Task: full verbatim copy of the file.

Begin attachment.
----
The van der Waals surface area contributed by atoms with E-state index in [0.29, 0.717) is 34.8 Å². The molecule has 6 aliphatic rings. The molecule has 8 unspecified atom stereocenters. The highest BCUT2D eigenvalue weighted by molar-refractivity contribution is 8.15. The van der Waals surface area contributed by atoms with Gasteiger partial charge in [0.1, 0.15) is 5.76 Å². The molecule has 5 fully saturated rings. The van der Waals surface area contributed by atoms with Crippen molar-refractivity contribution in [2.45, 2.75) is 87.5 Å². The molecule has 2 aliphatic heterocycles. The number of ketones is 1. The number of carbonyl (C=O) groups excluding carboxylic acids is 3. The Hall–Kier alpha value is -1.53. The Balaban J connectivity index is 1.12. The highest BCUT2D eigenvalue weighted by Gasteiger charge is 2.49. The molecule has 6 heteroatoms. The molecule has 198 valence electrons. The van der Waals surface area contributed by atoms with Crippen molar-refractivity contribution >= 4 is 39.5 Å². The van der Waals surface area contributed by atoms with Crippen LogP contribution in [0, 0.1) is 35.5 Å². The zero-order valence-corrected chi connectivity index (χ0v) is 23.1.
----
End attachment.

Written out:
The van der Waals surface area contributed by atoms with E-state index in [0.29, 0.717) is 34.8 Å². The molecule has 6 aliphatic rings. The molecule has 8 unspecified atom stereocenters. The highest BCUT2D eigenvalue weighted by molar-refractivity contribution is 8.15. The van der Waals surface area contributed by atoms with Gasteiger partial charge in [0.1, 0.15) is 5.76 Å². The molecule has 5 fully saturated rings. The van der Waals surface area contributed by atoms with Crippen molar-refractivity contribution in [2.45, 2.75) is 87.5 Å². The molecule has 2 aliphatic heterocycles. The number of ketones is 1. The number of carbonyl (C=O) groups excluding carboxylic acids is 3. The Hall–Kier alpha value is -1.53. The Balaban J connectivity index is 1.12. The highest BCUT2D eigenvalue weighted by Gasteiger charge is 2.49. The molecule has 6 heteroatoms. The molecule has 198 valence electrons. The van der Waals surface area contributed by atoms with Crippen molar-refractivity contribution >= 4 is 39.5 Å². The van der Waals surface area contributed by atoms with Crippen LogP contribution in [0, 0.1) is 35.5 Å². The zero-order valence-corrected chi connectivity index (χ0v) is 23.1.